Indonesia as an archipaelago country has a lots of traditional musics ranging from the wild-hard tempo, rhythmic-yet-trance to slowest-ambience tone of sound. There are some contemporary musicians who develop this music to the new form, a fusion. But usually they’re come from people who has traditional art background or music academy education. But it’s very rare for young people who grew up listening to popular music like pop, rock, or electronic to get into traditional music. It looks so old-fashion and not cool. So, it’s very surprising if they play this un-trendy music and yet infuse it with the anger of punk attitude.
Rully Shabara is a frontman and vocalist of Zoo, a math-rock/experimental band based in Yogyakarta, Indonesia. In Zoo’s latest trilogy album he develop the music direction with traditional music approach by using javanesse language and traditional instrument but still in the vein of punk music. Meanwhile, Wukir Suryadi devoted his life into traditional music even in his teen he also listening to rock and heavy metal (musical genre that very popular in Indonesia back in the ’80s). He is best known when he create his own instrument named Bambuwukir by himself. This self-made instrument constructed from bamboo, reminds of the Sasando from Rote, an island part of the East Nusa Tenggara province of the Lesser Sunda Islands. A couple of distinct differences though between Wukir and Sasando music. Firstly, besides plucking the strings on the circular harp, he also bows the strings.
They were met when Wukir played at Yes No Klub gig -a monthly event organized by Yes No Wave Music and Performance Klub in Yogyakarta. Both were found the same interest and strong chemistry, then they start to rehearse a few times and think forward to record their works. The result is a 6 piece of powerful contemporary tribal songs entitled Senyawa and released it for free download at Yes No Wave Music, a netlabel from Indonesia. Different from Zoo, this collaboration more into traditional music feel. Since then, Wukir now join in Zoo and the band begin to write the new album for next year. It will bring the traditional music to young popular music scene in Indonesia and so the rest of the world. Enjoy.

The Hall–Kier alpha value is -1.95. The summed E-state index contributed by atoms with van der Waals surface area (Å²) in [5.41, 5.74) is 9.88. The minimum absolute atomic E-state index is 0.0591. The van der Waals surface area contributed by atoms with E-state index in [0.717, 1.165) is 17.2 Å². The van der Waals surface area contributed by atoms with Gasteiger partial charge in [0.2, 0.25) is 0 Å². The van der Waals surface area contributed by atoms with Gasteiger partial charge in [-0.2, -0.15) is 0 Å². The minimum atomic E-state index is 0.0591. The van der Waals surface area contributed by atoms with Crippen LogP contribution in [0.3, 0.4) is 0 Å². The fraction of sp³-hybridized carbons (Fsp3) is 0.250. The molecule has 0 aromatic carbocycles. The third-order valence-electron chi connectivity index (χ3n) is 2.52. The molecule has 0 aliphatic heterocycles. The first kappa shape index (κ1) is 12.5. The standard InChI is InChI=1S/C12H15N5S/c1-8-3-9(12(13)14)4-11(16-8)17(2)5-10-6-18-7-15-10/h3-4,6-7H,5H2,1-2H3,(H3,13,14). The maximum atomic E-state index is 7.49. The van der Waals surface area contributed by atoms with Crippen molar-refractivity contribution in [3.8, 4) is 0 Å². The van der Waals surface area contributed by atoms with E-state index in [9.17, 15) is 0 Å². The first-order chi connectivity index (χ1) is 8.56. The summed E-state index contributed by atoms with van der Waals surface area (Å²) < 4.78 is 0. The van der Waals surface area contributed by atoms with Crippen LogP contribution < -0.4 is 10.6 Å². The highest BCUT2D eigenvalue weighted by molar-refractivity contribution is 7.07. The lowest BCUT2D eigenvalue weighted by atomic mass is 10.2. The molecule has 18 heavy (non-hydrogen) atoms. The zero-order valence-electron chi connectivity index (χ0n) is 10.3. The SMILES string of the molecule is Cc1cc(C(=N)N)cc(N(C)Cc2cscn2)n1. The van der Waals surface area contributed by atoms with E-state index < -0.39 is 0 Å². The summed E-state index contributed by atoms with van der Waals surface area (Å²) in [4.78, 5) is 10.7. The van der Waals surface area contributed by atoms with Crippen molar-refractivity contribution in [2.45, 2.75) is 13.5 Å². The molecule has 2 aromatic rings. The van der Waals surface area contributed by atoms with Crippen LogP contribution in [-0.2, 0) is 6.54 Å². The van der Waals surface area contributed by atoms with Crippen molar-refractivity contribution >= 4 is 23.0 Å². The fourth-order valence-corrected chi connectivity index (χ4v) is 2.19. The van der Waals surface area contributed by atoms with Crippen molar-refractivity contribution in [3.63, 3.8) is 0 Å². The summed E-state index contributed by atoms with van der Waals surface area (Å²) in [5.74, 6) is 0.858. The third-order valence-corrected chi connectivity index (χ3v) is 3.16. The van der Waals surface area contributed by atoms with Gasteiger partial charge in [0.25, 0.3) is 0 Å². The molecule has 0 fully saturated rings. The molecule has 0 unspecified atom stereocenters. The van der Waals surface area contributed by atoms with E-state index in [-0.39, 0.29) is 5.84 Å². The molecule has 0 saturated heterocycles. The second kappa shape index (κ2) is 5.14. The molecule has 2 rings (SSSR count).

The Senyawa Australian Odyssey is a 3 city tour of Australia by Indonesian musicians Wukir Suryadi and Rully Shabara—focusing on performing at all the premiere experimental music events and with the heavy weights of the experimental music local and international.
The tour start in Brisbane with shows in collaboration with Andrew Mclennan, Yasukai Akai and Joel Stern. They will go on to perform in Sydney at GRUB with the well respected noise/glass eater Lucas Abela then onto Melbourne to form a trio with instrument maker Rod Cooper.
The highlight of the tour will be their performance at OVERGROUND ‘a festival within a festival’ at the Melbourne Jazz Fest collaborating and performing along side legends such as drone master Tony Conrad, Charlemagne Palestine, German Kraut rock band FAUST and also a possible collaboration between Rully and Japanese drummer and vocalist Tatsuya Yoshida (Ruins).